"The typical discussion I have with other pension managers is along the lines of 'You're absolutely right. We should be doing that,' but few of them actually are."
Understanding the J-curve
One of the problems with investing in early-stage technologies with long-term upsides is getting over the initial jitters. This often comes down to understanding the 'J-curve' associated with up-and-coming firms. The term refers to what these firms' growth looks like on a chart over long periods of time. It's shaped like the letter J because, initially, their value usually falls and stays down for some time until their innovative product or service reaches the commercialization stage, when it starts to increase in value. De Bever said the J-curve illustrates the benefits of taking the long view to investing.
"That's often easier said than done because human nature is to say 'Yes, I understand that,' but when times get a little tough, they say 'I didn't know I was buying into that kind of potential outcome.' "
Big investors for the public good
Investing in developing technologies also takes truckloads of investment acumen — deep knowledge of the sector as well as an ability to read between the lines of hundreds, if not thousands, of pages of reports.
Few investors have the ability or time to do that. But institutional investors often do. That's why de Bever believes they can be a driving force in developing new technologies that will improve health care, education and infrastructure. More importantly, pension funds and other large investors can fund innovation to reduce our impact on the environment, including our footprint in the oilsands. He says companies involved in the industry have a difficult time convincing their shareholders to invest in long-term innovation because there is often no immediate short-term payoff.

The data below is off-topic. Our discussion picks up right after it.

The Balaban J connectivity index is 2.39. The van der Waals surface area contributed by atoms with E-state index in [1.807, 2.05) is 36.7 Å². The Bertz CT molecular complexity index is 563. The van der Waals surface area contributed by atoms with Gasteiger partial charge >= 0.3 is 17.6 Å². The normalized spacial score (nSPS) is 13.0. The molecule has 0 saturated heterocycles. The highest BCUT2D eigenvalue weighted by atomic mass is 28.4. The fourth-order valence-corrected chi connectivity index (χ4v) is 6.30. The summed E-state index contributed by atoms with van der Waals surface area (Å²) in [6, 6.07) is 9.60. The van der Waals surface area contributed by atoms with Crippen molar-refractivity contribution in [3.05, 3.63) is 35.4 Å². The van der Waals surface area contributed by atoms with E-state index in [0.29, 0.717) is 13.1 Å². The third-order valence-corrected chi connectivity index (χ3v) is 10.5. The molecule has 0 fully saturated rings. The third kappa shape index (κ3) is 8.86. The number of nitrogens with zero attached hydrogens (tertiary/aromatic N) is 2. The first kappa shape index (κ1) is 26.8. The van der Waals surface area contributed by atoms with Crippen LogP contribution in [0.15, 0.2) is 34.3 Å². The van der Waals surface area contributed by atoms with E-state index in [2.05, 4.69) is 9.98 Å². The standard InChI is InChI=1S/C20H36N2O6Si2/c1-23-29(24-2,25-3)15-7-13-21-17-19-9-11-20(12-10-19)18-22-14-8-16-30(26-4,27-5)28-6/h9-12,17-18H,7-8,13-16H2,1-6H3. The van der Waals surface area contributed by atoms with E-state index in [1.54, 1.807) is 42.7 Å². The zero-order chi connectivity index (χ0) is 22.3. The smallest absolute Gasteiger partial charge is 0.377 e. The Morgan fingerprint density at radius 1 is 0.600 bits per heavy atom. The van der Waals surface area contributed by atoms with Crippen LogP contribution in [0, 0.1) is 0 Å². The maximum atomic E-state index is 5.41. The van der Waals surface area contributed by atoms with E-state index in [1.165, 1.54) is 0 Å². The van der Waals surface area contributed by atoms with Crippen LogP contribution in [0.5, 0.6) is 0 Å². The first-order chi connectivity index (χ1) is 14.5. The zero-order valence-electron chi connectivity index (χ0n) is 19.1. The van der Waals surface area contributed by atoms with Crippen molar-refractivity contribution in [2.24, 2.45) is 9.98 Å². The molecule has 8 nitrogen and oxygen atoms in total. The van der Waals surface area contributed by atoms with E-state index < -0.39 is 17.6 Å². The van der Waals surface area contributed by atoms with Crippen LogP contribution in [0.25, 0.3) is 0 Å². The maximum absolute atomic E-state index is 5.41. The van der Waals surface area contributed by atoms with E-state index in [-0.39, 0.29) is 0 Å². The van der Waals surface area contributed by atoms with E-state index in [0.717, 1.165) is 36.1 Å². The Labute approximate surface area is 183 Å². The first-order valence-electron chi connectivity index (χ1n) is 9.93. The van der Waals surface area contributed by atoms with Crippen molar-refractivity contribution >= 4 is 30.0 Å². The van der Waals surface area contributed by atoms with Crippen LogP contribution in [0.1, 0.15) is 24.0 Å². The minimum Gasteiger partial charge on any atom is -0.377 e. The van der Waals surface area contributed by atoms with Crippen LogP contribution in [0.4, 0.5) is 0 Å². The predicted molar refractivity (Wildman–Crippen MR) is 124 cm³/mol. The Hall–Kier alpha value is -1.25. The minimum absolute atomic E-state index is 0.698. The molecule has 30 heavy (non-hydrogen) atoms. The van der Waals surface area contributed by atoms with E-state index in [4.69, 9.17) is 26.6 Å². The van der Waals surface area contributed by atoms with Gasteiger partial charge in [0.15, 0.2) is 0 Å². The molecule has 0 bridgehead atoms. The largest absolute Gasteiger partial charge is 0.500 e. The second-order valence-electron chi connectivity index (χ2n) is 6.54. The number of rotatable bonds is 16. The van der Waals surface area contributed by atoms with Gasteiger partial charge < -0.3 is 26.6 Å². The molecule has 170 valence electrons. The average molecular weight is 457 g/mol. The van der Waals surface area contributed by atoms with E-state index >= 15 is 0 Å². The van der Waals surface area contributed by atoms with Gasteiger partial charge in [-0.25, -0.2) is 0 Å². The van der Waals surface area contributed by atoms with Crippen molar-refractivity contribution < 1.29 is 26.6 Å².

That's where institutional investors can step in, he said.
"When we started talking to them (energy companies), a lot of them would say 'This is exactly what we're looking for.' "
Public pensions — something's got to give
It's no secret public defined-benefit pensions are facing future difficulties as retirees live longer with fewer workers contributing to plans to support their benefits.
"It used to be that you had four workers for every retiree," de Bever said. "Now with most pension plans, it's become one worker for each retiree, so the burden of active members to pensioners is just too high."
This is unsustainable. In fact, many defined-benefit pension plans are now underfunded. "And I can't think of any that are fully funded on an honest discount-rate basis," said de Bever.
Many plans that are fully funded are using a rate of return of about six per cent, he said. But when that expected return falls by two per cent, a once fully funded pension plan could find itself underfunded by 30 per cent. De Bever said what's needed now is action to ensure these plans, which are the best retirement-savings vehicles around, remain solvent. The biggest obstacle is the options often involve some financial hardship for all stakeholders. Still, they're likely necessary.
"I firmly believe you have to tell your clients what they need to know, not just what they want to know, because eventually it will catch up with them," said de Bever. "It's very tough to do because in the current environment, the only way out is to either increase the retirement age, cut pension benefits, which is tough to do, or increase premiums, and premiums are already very high."